Promoting Unbiased and Inclusive Care
This page is intended to assist child abuse professionals by providing knowledge and skills to support unbiased and inclusive care of children suspected of being maltreated or abused.
- Failure to identify child abuse due to racial, ethnic, and cultural biases has severe consequences.1
- Racial disproportionality is prevalent in child abuse reporting and the child protection system.2
- Differences in child upbringing practices exist, where the effects of various cultural practices may be misinterpreted as child abuse.3,4
- Language barriers can lead to difficulties in obtaining a complete history and misinterpretation of child maltreatment.4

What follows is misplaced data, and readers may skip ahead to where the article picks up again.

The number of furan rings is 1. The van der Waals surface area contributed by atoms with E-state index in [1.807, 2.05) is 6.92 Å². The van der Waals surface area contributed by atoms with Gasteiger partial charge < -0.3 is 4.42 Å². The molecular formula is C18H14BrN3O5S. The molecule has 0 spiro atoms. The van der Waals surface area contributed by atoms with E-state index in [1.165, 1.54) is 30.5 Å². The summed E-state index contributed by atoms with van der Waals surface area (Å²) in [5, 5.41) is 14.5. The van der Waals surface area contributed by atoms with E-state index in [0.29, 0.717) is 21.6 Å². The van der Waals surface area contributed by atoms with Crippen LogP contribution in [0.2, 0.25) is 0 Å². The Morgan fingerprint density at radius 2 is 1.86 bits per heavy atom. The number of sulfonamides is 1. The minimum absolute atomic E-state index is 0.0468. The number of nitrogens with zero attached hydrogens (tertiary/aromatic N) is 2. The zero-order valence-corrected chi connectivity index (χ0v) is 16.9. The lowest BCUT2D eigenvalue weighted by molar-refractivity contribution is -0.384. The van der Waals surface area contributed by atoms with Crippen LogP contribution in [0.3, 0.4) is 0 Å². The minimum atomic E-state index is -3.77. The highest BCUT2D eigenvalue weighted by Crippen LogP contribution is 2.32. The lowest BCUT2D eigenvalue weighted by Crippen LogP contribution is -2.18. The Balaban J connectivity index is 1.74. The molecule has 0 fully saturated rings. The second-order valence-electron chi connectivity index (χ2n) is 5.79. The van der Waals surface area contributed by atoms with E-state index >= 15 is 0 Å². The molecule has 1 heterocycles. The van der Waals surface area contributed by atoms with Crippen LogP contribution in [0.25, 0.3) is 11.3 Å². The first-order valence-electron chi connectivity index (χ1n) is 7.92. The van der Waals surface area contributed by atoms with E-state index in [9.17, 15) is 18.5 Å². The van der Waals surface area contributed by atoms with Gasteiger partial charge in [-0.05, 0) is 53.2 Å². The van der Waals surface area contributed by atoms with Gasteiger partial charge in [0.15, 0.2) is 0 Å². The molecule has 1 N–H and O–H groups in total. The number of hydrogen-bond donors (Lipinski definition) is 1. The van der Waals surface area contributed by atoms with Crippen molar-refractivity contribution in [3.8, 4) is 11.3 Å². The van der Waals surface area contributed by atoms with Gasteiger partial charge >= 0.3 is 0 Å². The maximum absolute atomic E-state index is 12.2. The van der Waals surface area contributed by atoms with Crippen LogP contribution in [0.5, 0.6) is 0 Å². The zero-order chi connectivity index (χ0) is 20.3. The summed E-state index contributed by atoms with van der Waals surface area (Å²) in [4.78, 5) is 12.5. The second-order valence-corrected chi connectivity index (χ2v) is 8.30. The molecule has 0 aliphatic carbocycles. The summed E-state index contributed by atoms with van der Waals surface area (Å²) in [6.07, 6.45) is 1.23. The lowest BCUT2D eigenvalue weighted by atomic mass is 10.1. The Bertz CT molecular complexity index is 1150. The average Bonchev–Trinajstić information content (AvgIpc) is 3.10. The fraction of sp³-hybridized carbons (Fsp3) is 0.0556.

Guidelines to Providing Unbiased Care
- Continuous professional development about major forms of child maltreatment along with self-reflection of racial, ethnic, and cultural biases is necessary.1
- Standardized forms of diagnostic tools can be used to promote objectivity in reporting child abuse, such as screening tools and checklists.1
- Use of diverse multidisciplinary teams to reflect on biases can be a powerful tool in promoting unbiased care.1
- Consider your personal biases during mandated child abuse reporting.1
- Care should be taken to recognize if child abuse reporting is being influenced by the family's psychosocial history and reports should be based on new suspicions of abuse or neglect, not solely based on past histories.